Archives – 2007/2008
Retailers set a new record in 2007, as they apprehended more than 700,000 shoplifters and dishonest employees, according to the results of the 20th Annual Retail Theft Survey conducted by loss prevention consulting firm Jack L. Hayes International.The firm recently announced the results of the survey, which also found that criminals stole over $6.7 billion worth of merchandise from only 24 retailers in 2007. (SecurityInfoWatch.com, October 2, 2008)
Shoppers with large handbags may find themselves being watched closer. The Des Peres Board of Aldermen on Sept. 8 passed a law prohibiting any items that could be used to shoplift. These items include large handbags with false bottoms, devices for removing permanent tags from some clothing, or any tool that could be used for shoplifting.
“The number one crime that we encounter at West County is shoplifting, as far as stealing under $500,” said City Administrator Doug Harms. “To do that, people have become very inventive about methods that they use, including bags with false bottoms and instruments to remove security devices.” He said people suspected of shoplifting will be stopped, and if any of these items are found in their possession, they would be taken in for questioning. (Webster-Kirkwood Times, September 19, 2008)
EBay Inc. scored an important victory in court Monday, as a federal judge said companies such as jeweler Tiffany & Co. are responsible for policing their trademarks online, not auction platforms like eBay. Tiffany had sued eBay over the sale of counterfeit jewelry on eBay’s sites.U.S. District Judge Richard J. Sullivan in New York said in a Monday ruling that eBay can’t be held liable for trademark infringement “based solely on their generalized knowledge that trademark infringement might be occurring on their Web sites.” Sullivan’s ruling came in response to a lawsuit filed in 2004, in which the jeweler alleged that most items listed on eBay as genuine Tiffany products were fakes.
The company said it had asked eBay to remove counterfeit listings, but the sales continued. EBay spokeswoman Nichola Sharpe said Monday that the ruling “confirms that that eBay acted reasonably and has adequate procedures in place to effectively address counterfeiting.” (The Financial Times, July 14, 2008)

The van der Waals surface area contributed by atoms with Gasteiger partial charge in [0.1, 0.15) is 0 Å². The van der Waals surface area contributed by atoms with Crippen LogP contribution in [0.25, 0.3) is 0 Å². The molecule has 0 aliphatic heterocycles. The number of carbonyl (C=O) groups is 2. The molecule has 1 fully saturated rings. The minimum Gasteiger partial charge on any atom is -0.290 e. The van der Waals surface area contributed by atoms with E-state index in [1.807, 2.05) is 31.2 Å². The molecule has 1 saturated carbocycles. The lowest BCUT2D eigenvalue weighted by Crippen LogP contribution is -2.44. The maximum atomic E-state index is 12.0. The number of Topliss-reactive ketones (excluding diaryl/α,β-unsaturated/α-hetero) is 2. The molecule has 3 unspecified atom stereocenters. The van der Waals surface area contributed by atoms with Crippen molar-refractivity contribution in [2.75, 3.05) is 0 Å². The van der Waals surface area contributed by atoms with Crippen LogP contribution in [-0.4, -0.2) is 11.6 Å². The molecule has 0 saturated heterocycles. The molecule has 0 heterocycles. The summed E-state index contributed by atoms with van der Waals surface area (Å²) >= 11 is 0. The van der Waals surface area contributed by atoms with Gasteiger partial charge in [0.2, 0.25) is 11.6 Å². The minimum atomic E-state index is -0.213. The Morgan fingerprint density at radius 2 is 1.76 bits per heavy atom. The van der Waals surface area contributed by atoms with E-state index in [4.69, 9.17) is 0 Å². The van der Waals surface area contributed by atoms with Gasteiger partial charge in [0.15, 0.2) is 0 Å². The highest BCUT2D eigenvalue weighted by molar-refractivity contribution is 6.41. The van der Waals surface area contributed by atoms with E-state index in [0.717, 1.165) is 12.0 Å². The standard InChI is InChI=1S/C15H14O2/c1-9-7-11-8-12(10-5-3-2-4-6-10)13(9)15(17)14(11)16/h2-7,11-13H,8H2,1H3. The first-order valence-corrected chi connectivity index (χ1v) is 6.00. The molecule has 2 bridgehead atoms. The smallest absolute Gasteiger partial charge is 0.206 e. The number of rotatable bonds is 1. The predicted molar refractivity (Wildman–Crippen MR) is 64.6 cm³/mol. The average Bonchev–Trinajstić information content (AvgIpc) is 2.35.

A French court yesterday ordered Ebay to pay almost €40m (£31m) to luxury goods maker LVMH for failing to do enough to block sales of counterfeit goods, a decision that hits at the heart of Ebay’s business model.The world’s biggest e-commerce company was also ordered to block sales of genuine bottles of perfume made by four LVMH brands after the court ruled that it had breached the selective distribution agreements that LVMH uses to control where and how the perfume is sold.Ebay said it would appeal against both rulings, claiming the decisions could have much broader implications for online commerce by imposing restrictions on the way goods can be sold and hence consumer choice. (The Financial Times, July 1, 2008)
The sums are impressive by any standards. Had it been uncovered five years ago, the scam would have amounted to nearly 10% of China’s GDP at the time. It is equal in value to Google’s stockmarket capitalisation today. In what is being described as the biggest scandal of its kind since 1949, four men pleaded guilty in a court in Yunnan on February 22nd to producing bogus receipts valued at 1.05 trillion yuan ($147 billion). These could have denied the tax authorities more than 75 billion yuan in revenues. A fifth suspect will stand trial in a separate case.The scam, operating in nine provinces, was based in Guizhou. In all, more than 1m fake receipts were found, ready for shipping to Kunming, Yunnan’s capital, where they were to have been distributed and sold in China’s larger cities. Two lorries were needed to carry them away. According to the tax authorities, the fake receipts were indistinguishable from the real thing.. (The Economist, February 28, 2008)
Last week the announcement that several UK retailers were collaborating on compiling a database of employees dismissed over suspicion of theft or fraud caused furore amongst the public, trade unions and civil liberties groups.
The database is the brainchild of Action Against Business Crime (AABC), the national organisation for Business Crime Reduction Partnerships in the UK, and is due to go live later this month.
Employees who are dismissed for dishonesty or who resign before they can be dismissed will be added to the National Staff Dismissal Register (NSDR), which can be searched by prospective employers when conducing a background check on a job candidate. Acts that can get an ex-employee put on the register include theft or attempted theft of money, merchandise or property, falsification or forgery of documents, fraud, causing a loss to the company or causing damage to company property. (SiliconRepublic.com, May 12, 2008)
Massive investment in CCTV cameras to prevent crime in the UK has failed to have a significant impact, despite billions of pounds spent on the new technology, a senior police officer piloting a new database has warned. Only 3% of street robberies in London were solved using CCTV images, despite the fact that Britain has more security cameras than any other country in Europe. (The Guardian, May 6, 2008)